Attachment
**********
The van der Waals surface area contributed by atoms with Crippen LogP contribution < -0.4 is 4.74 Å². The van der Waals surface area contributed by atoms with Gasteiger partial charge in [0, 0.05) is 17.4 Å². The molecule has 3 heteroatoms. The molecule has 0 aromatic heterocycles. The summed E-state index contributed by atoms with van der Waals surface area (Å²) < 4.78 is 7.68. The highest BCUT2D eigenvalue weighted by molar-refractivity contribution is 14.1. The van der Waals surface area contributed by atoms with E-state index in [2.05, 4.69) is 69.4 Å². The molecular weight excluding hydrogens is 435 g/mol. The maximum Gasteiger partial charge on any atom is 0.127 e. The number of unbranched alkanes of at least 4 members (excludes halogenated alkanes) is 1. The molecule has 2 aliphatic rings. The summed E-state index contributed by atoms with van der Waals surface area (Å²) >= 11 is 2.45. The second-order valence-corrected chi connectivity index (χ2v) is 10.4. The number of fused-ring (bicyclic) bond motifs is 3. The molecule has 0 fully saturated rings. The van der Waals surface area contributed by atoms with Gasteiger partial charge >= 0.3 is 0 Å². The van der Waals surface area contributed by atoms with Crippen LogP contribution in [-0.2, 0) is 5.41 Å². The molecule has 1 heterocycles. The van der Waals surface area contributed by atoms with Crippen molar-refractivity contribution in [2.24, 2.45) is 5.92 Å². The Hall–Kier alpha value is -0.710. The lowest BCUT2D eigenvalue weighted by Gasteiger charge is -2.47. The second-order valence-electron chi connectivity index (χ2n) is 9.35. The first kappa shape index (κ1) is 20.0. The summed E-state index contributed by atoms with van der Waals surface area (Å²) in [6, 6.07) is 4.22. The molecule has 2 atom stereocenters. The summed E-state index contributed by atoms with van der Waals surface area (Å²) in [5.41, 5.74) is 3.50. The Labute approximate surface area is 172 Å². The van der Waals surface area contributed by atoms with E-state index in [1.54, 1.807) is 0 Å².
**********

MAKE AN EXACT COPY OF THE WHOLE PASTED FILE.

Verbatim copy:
The van der Waals surface area contributed by atoms with Crippen LogP contribution < -0.4 is 4.74 Å². The van der Waals surface area contributed by atoms with Gasteiger partial charge in [0, 0.05) is 17.4 Å². The molecule has 3 heteroatoms. The molecule has 0 aromatic heterocycles. The summed E-state index contributed by atoms with van der Waals surface area (Å²) < 4.78 is 7.68. The highest BCUT2D eigenvalue weighted by molar-refractivity contribution is 14.1. The van der Waals surface area contributed by atoms with E-state index in [2.05, 4.69) is 69.4 Å². The molecular weight excluding hydrogens is 435 g/mol. The maximum Gasteiger partial charge on any atom is 0.127 e. The number of unbranched alkanes of at least 4 members (excludes halogenated alkanes) is 1. The molecule has 2 aliphatic rings. The summed E-state index contributed by atoms with van der Waals surface area (Å²) >= 11 is 2.45. The second-order valence-corrected chi connectivity index (χ2v) is 10.4. The number of fused-ring (bicyclic) bond motifs is 3. The molecule has 0 fully saturated rings. The van der Waals surface area contributed by atoms with Gasteiger partial charge >= 0.3 is 0 Å². The van der Waals surface area contributed by atoms with Crippen LogP contribution in [-0.2, 0) is 5.41 Å². The molecule has 1 heterocycles. The van der Waals surface area contributed by atoms with Crippen molar-refractivity contribution in [2.24, 2.45) is 5.92 Å². The Hall–Kier alpha value is -0.710. The lowest BCUT2D eigenvalue weighted by Gasteiger charge is -2.47. The second-order valence-electron chi connectivity index (χ2n) is 9.35. The first kappa shape index (κ1) is 20.0. The summed E-state index contributed by atoms with van der Waals surface area (Å²) in [6, 6.07) is 4.22. The molecule has 2 atom stereocenters. The summed E-state index contributed by atoms with van der Waals surface area (Å²) in [5.41, 5.74) is 3.50. The Labute approximate surface area is 172 Å². The van der Waals surface area contributed by atoms with E-state index in [1.54, 1.807) is 0 Å².